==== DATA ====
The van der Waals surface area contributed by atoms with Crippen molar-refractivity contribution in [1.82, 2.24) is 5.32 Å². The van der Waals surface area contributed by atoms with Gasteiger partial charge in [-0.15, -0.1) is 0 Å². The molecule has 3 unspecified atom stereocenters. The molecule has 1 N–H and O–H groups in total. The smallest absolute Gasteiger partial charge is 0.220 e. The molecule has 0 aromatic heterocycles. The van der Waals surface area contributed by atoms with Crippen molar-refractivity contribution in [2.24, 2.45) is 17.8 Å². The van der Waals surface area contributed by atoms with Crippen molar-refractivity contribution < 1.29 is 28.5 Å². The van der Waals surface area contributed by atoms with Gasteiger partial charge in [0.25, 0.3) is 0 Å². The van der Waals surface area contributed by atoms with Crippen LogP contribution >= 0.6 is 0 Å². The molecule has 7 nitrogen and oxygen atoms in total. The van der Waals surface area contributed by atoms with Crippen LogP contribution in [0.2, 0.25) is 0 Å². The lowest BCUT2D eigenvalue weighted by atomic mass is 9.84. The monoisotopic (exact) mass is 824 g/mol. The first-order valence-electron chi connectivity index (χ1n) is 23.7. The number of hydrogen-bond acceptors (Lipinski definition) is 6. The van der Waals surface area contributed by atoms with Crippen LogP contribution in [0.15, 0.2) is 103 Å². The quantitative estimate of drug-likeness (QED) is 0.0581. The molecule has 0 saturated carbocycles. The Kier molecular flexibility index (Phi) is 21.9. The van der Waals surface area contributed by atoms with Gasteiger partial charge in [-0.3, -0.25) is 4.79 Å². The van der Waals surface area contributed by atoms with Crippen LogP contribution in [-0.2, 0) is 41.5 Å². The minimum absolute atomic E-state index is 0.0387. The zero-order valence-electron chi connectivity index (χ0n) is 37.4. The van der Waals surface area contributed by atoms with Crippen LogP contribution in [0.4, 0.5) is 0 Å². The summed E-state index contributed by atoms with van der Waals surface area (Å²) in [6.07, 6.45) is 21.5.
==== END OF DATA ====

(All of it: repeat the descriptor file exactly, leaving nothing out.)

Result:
The van der Waals surface area contributed by atoms with Crippen molar-refractivity contribution in [1.82, 2.24) is 5.32 Å². The van der Waals surface area contributed by atoms with Gasteiger partial charge in [-0.15, -0.1) is 0 Å². The molecule has 3 unspecified atom stereocenters. The molecule has 1 N–H and O–H groups in total. The smallest absolute Gasteiger partial charge is 0.220 e. The molecule has 0 aromatic heterocycles. The van der Waals surface area contributed by atoms with Crippen molar-refractivity contribution in [2.24, 2.45) is 17.8 Å². The van der Waals surface area contributed by atoms with Crippen molar-refractivity contribution < 1.29 is 28.5 Å². The van der Waals surface area contributed by atoms with Gasteiger partial charge in [0.25, 0.3) is 0 Å². The van der Waals surface area contributed by atoms with Crippen LogP contribution >= 0.6 is 0 Å². The molecule has 7 nitrogen and oxygen atoms in total. The van der Waals surface area contributed by atoms with Crippen LogP contribution in [0.2, 0.25) is 0 Å². The lowest BCUT2D eigenvalue weighted by atomic mass is 9.84. The monoisotopic (exact) mass is 824 g/mol. The first-order valence-electron chi connectivity index (χ1n) is 23.7. The number of hydrogen-bond acceptors (Lipinski definition) is 6. The van der Waals surface area contributed by atoms with Crippen LogP contribution in [0.15, 0.2) is 103 Å². The quantitative estimate of drug-likeness (QED) is 0.0581. The molecule has 0 saturated carbocycles. The Kier molecular flexibility index (Phi) is 21.9. The van der Waals surface area contributed by atoms with Gasteiger partial charge in [-0.3, -0.25) is 4.79 Å². The van der Waals surface area contributed by atoms with Crippen LogP contribution in [-0.2, 0) is 41.5 Å². The minimum absolute atomic E-state index is 0.0387. The zero-order valence-electron chi connectivity index (χ0n) is 37.4. The van der Waals surface area contributed by atoms with Crippen LogP contribution in [0.4, 0.5) is 0 Å². The summed E-state index contributed by atoms with van der Waals surface area (Å²) in [6.07, 6.45) is 21.5.